Location: Chiajna, Bucharest
“Once a […] monk has made his final vows, the monastery becomes his entire world. It is a life without distraction of personal possessions or even idle conversation, bounded by prayer, physical labour and scriptural study. But monks are still human, subject to the same potential for loss of concetration, iritation and despondency as the rest of us. In this enclosed world, physical surroundings take on an enourmosly magnified importance. For the spiritual health of the community it is vital that the architecture of the monastery does all it can to support rather than distract the monks.”
The monastery is located in the north-west of Bucharest, near the Giuleşti hamlet, on the street extension of the same name formerly a forest meadow and more recently a chaotic area of the city.
The new proposal takes into account the old dimensions of the enclosure, found in both archaeological studies and historical maps. Envisioning a neutral piece of architecture, created from a uniform material, to support the religious life and respecting the principles designated to monastery construction within the country.
Older traditional enclosures had the size of their buildings and structures adjusted to the needs, giving an overall scenic character. I deliberately used this feature implementing it in a roof installation which has different heights and gauges depending on the sheltered spaces that give the construction an overall visual fluency.
As in the traditional scheme, the division between secular and religious areas was achieved by building a new yard in front of that containing the church. In a time when the church seeks a rapprochement with the people, this new court houses public secular venues and institutions, from accommodation to classrooms and libraries. The second courtyard is exclusively designed for the religious life, this is where the church is located, along with chapels, monks’ refectory, and cells. Diaphragms that support the central body symbolically state the passage from one world to another.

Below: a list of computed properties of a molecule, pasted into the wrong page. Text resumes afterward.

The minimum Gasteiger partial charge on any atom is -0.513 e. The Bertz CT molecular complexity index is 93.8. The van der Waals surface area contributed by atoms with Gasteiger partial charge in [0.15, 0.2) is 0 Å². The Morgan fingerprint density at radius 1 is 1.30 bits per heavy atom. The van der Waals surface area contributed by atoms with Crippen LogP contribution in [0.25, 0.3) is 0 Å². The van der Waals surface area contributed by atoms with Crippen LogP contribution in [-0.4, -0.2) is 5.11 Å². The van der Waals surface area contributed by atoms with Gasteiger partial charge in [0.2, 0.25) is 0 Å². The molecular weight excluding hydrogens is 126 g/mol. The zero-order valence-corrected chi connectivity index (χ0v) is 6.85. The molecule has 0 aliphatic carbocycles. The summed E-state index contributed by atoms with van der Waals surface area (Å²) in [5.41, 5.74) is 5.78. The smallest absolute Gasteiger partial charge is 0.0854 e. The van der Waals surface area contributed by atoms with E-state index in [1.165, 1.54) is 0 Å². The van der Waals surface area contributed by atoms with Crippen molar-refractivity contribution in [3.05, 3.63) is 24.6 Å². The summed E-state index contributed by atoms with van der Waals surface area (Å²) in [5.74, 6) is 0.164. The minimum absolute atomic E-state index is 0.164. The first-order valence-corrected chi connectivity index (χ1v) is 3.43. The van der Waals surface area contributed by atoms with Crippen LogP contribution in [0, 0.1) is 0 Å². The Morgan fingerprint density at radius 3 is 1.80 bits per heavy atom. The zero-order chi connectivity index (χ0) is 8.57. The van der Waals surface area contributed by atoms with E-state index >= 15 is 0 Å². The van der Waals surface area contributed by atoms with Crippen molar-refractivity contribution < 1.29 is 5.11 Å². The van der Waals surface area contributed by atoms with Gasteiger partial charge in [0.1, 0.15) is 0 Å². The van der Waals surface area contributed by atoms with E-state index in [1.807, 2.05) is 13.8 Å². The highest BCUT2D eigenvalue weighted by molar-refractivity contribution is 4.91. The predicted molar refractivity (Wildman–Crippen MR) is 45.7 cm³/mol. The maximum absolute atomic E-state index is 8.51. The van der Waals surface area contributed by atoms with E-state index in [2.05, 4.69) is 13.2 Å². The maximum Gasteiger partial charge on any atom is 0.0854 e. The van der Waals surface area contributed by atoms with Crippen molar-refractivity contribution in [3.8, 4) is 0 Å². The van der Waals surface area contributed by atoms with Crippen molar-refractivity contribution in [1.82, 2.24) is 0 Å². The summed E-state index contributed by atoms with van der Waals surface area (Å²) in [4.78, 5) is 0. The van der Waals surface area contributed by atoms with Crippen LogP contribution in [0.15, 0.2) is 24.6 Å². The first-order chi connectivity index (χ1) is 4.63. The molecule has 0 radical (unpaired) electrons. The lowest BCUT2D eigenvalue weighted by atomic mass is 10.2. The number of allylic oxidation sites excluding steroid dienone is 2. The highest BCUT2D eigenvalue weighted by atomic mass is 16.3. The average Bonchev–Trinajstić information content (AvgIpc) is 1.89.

The location suggested the vertical layout of the complex, with the yard placed under the main entrance to the site. It contains household buildings, also giving access to the monastery garden and orchard.
Behind the large backyard the private cemetery of the settlement is located, with the chapel placed on the same axis as the bell tower in the first courtyard. Parking lots for visitors are in the immediate vicinity of the enclosure.
The entire complex is made of exposed white concrete, a material that maintains the neutral and introverted character of the ensemble.
The former church of the Chiajna monastery is an outstanding piece of religious architecture of the High Middle Ages: retaining its uniqueness, it is a work of maturity and synthesis. The concept behind the church reunification is intended as a negative of the interior space, made of the same white concrete, material that can directly express that aspect. The new coating flows like resin over the ruins and has its own structure, distinguishing itself from the old walls. A steel structure backs up the brick walls and supports the painted glass, while the floor is made of small pieces of white mosaic.
The Orthodox worship space is tranquil, waiting for God. These characteristics gift the monastery with an introverted and neutral character. The architecture of the complex should help sustain a fitting religious atmosphere.